Edge computing has become a key component of the extended reality (XR) market in recent years as companies plan to optimise private and public 5G networks to accommodate the emerging technology.
Edge computing allows networks to incorporate more processing closer to the networks to offload strain on devices, providing greater accessibility for 3D visualisations and greater bandwidth on 5G networks.
Philip Wogart, Executive Director DACH at VRARA, hosted a key panel discussion on Thursday detailing use cases in virtual, augmented, and mixed reality for future 5G networks.
Leslie Shannon, Head of Ecosystem and Trend Scouting at Nokia, Ingmārs Pūķis, Vice-President, Member of the Management Board at Latvijas Mobilais Telefons SIA (LMT), Cinzia Campanella, Education, Entertainment, Retail & Media Product Owner at Vodafone Business, and Terry Schussler, Senior Director, Spatial Computing at Deutsche Telekom held the discussion talks on the future of cloud and edge computing for 5G networks.
Private 5G First Step to Design Global VR Networks
Speaking on the development of private 5G networks, Shannon explained how they were used for specific use cases and functions at company sites.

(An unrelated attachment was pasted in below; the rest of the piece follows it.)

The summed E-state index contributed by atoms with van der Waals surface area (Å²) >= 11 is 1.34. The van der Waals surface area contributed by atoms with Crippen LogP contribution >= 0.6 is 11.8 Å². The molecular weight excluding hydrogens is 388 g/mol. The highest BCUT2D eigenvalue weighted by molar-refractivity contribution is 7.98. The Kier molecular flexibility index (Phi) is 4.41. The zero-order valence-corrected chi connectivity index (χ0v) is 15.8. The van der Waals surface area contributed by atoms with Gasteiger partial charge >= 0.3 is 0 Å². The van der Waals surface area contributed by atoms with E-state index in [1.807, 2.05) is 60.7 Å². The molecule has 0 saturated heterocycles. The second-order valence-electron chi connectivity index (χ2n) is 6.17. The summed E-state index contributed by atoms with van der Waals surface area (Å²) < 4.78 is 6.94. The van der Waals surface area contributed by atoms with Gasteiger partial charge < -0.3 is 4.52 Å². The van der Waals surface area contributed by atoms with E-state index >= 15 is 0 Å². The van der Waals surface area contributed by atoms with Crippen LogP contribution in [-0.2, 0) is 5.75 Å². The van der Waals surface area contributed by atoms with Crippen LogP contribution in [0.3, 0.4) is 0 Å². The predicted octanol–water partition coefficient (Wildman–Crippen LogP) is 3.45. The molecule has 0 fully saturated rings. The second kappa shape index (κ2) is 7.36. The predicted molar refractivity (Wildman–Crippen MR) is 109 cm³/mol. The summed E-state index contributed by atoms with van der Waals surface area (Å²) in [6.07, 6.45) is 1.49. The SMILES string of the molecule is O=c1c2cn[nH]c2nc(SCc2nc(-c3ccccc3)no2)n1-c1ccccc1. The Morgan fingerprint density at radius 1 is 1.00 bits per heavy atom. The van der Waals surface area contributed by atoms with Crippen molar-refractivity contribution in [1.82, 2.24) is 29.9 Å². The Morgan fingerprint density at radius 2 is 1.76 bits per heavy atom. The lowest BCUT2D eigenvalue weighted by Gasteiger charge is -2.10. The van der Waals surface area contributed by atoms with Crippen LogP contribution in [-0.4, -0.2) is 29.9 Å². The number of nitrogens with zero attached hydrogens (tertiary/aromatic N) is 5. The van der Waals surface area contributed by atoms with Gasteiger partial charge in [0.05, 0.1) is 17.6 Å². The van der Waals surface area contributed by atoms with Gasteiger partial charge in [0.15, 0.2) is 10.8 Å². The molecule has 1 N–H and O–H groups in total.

Private 5G offered better security and lower latency compared to public 5G networks, allowed greater coordination of devices such as robots, and provided “unhackability” for such infrastructure, she said.
Shannon explained why VR/AR use cases were increasingly a starting point for 5G use cases, stating,
“If you have an enterprise, you have this known footprint – a very small area enabled with 5G – and a small set of use cases. That’s why it’s easy for companies such as [Nokia] and other operators to begin with enterprises”
End users still faced “clunky” VR/AR head-mounted display hardware, which was the equivalent to massive mobile phones in the early 1990s, she explained.
Current trends in enterprise-grade 5G VR/AR setups involved private networks with “specifically-built” headsets, she said, adding,
“This is going to be the foundation that ultimately morphs into a larger, consumer 5G [network] covering an entire country, with use cases and headset devices that are acceptable to the general public”
5G Industry Verticals: Military and Medical
Ingmārs Pūķis added his company worked with the military as one of its market verticals via a partnership with the Latvian Armed Forces to provide medical training with content from startups.
Firms such as Lightspace, a Marupe-based Latvian AR startup, also assisted in the project.
5G would allow such training solutions to roll out quickly across regions, he explained, adding additional edge computing facilitated different remote teams to participate in exercises with a single instructor.
He explained further, stating,
“Training is one of the obvious [places] where this will go as sectors such as the military become more complex. The number of people available to train is always scarce, motivating firms to bring [modules] as closely, quickly, and cheaply [to] customers as possible”